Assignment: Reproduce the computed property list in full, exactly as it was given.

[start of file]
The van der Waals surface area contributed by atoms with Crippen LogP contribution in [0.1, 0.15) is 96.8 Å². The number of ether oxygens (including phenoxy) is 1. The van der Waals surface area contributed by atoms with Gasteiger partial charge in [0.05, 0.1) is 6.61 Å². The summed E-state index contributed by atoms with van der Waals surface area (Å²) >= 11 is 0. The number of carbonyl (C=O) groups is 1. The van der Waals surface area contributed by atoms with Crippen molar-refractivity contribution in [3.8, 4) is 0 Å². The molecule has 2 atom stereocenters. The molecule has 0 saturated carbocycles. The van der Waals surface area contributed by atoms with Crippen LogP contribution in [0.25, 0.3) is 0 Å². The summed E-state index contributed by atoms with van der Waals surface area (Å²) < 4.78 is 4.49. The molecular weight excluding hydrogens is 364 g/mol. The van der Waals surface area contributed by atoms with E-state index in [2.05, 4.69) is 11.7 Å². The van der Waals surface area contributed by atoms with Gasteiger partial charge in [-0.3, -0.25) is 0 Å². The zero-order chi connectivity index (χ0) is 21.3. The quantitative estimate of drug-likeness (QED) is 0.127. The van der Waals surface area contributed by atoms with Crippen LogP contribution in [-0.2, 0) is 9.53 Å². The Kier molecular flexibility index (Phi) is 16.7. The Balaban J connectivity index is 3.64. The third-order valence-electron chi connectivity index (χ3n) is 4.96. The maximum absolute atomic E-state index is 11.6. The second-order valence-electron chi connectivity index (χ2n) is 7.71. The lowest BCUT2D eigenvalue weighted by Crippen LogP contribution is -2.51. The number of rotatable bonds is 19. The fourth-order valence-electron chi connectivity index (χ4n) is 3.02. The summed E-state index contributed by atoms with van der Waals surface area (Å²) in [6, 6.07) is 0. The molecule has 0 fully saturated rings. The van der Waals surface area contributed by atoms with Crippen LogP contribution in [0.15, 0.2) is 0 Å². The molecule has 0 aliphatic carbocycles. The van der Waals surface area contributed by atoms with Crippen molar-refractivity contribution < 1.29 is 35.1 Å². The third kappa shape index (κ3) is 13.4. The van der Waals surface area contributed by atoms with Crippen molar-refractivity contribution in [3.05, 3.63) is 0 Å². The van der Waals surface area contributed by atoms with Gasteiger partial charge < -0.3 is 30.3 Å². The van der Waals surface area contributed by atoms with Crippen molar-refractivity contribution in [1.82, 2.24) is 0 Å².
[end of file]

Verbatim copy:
The van der Waals surface area contributed by atoms with Crippen LogP contribution in [0.1, 0.15) is 96.8 Å². The number of ether oxygens (including phenoxy) is 1. The van der Waals surface area contributed by atoms with Gasteiger partial charge in [0.05, 0.1) is 6.61 Å². The summed E-state index contributed by atoms with van der Waals surface area (Å²) >= 11 is 0. The number of carbonyl (C=O) groups is 1. The van der Waals surface area contributed by atoms with Crippen molar-refractivity contribution in [3.8, 4) is 0 Å². The molecule has 2 atom stereocenters. The molecule has 0 saturated carbocycles. The van der Waals surface area contributed by atoms with Crippen LogP contribution in [0.25, 0.3) is 0 Å². The summed E-state index contributed by atoms with van der Waals surface area (Å²) < 4.78 is 4.49. The molecular weight excluding hydrogens is 364 g/mol. The van der Waals surface area contributed by atoms with E-state index in [2.05, 4.69) is 11.7 Å². The van der Waals surface area contributed by atoms with Gasteiger partial charge in [-0.3, -0.25) is 0 Å². The zero-order chi connectivity index (χ0) is 21.3. The quantitative estimate of drug-likeness (QED) is 0.127. The van der Waals surface area contributed by atoms with Crippen LogP contribution in [-0.2, 0) is 9.53 Å². The Kier molecular flexibility index (Phi) is 16.7. The Balaban J connectivity index is 3.64. The third-order valence-electron chi connectivity index (χ3n) is 4.96. The maximum absolute atomic E-state index is 11.6. The second-order valence-electron chi connectivity index (χ2n) is 7.71. The lowest BCUT2D eigenvalue weighted by Crippen LogP contribution is -2.51. The number of rotatable bonds is 19. The fourth-order valence-electron chi connectivity index (χ4n) is 3.02. The summed E-state index contributed by atoms with van der Waals surface area (Å²) in [6, 6.07) is 0. The molecule has 0 fully saturated rings. The van der Waals surface area contributed by atoms with Crippen LogP contribution in [0.15, 0.2) is 0 Å². The molecule has 0 aliphatic carbocycles. The van der Waals surface area contributed by atoms with Crippen molar-refractivity contribution < 1.29 is 35.1 Å². The third kappa shape index (κ3) is 13.4. The van der Waals surface area contributed by atoms with Crippen molar-refractivity contribution in [3.05, 3.63) is 0 Å². The van der Waals surface area contributed by atoms with Gasteiger partial charge < -0.3 is 30.3 Å². The van der Waals surface area contributed by atoms with Crippen molar-refractivity contribution in [1.82, 2.24) is 0 Å².